The Samyang doesn't weigh much, but it is bulky; there's a 95mm front element.

Next to it, the Tokina is tiny.

The design of the Tokina hood is brilliant. It stows backwards over the lens and screws in, and was sold with the lens. The Samyang lens hood had to be purchased separately, and just isn't as neat. Both lenses need their hoods.

The Tokina comes with a set of filters which screw in the back; a UV and some ND filters. On inspection, it appears that filters could similarly be fitted to the Samyang, but it takes a different size.

Everything about the Tokina screams quality.

For me, the half stop speed advantage enjoyed by the Samyang (that my cameras treat as a whole stop, leading to increased darkness for the Samyang image) gives the Samyang the edge, but the Tokina is a nicer object aesthetically speaking and far less bulky. It's recommended.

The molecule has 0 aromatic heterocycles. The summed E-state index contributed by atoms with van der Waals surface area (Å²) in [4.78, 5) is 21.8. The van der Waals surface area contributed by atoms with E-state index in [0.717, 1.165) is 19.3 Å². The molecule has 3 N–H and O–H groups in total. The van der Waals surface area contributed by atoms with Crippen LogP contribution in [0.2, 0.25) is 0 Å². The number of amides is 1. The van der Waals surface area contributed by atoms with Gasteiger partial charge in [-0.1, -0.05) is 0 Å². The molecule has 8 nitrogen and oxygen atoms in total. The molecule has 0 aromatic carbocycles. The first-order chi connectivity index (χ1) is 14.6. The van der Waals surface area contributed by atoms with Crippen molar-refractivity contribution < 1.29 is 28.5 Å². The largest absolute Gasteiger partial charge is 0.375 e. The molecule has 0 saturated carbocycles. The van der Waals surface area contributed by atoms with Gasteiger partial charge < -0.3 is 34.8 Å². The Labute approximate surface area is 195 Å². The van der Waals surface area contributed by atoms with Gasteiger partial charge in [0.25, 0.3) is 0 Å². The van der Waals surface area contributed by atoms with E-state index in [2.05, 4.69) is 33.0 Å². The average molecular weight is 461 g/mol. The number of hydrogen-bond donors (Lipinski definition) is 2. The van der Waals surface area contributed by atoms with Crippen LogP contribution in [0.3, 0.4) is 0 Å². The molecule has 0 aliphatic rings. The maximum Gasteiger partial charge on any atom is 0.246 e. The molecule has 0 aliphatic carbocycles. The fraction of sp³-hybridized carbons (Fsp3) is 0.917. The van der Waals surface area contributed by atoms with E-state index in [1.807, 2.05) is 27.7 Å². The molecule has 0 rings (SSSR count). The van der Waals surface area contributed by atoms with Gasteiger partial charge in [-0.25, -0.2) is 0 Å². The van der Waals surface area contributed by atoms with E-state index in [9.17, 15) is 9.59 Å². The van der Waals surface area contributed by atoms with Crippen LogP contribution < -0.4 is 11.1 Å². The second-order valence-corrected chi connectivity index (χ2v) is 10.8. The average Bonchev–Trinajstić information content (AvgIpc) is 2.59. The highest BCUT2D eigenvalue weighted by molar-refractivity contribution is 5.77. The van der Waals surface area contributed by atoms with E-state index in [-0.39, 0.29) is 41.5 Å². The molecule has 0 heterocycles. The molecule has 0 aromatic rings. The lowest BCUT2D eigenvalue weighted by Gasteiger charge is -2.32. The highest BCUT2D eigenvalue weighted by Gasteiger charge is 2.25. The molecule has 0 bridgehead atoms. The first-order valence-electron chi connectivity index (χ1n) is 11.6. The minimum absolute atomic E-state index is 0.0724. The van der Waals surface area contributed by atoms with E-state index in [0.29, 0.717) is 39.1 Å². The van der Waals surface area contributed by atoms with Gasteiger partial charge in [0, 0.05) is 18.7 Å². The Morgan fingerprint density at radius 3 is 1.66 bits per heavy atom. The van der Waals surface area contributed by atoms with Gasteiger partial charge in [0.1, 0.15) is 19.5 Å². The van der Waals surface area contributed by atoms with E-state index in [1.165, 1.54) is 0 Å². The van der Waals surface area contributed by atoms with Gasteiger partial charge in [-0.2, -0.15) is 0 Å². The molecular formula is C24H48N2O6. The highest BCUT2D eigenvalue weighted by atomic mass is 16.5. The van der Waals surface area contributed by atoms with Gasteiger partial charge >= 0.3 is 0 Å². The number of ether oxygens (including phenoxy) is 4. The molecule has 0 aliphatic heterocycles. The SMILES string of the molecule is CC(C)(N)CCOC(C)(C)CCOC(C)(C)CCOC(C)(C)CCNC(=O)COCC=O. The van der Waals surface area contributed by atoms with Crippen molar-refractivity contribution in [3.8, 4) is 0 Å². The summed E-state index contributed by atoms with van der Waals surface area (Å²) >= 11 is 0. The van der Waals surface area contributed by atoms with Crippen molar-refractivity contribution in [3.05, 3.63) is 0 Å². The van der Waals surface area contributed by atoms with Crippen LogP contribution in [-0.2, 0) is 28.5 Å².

I've now acquired a Tamron SP 500mm f8 55BB as well. This lens is not as compact as the Tokina, but it is smaller than the Samyang, as fast as the Samyang, superior to the Samyang, and due to the aperture lever on the Adaptall PK mounts can make use of Catch-In-Focus and the Pentax F 1.7x Autofocus Adapter. So I have to say, if you have the choice, go for the Tamron every time. But the Tokina (and the Samyang) aren't by any means bad.
Senior Member

Registered: May, 2010
Location: Poland -> Kraków
Posts: 199
Lens Review Date: October 25, 2014 I can recommend this lens: Yes | Price: $200.00 | Rating: 9 

Pros: size, special effect lens
Cons: microconstrast and contrast
Sharpness: 4    Aberrations: 8    Bokeh: 7    Handling: 9    Value: 7    Camera Used: K-5   

I bought that lens to go further than on DA*60-250. I previously have DA 55-300.
It is special lens with special effect. Love it or hate it.
DA is ultra sharp so if you have K3 its better to crop photo if you like to have zoom.
you had to have skill to use it properly. I use it mostly for sport and for concert photos.
Yes concert. Even if you think that on stage there is lack of light in some places there is enough for this lens.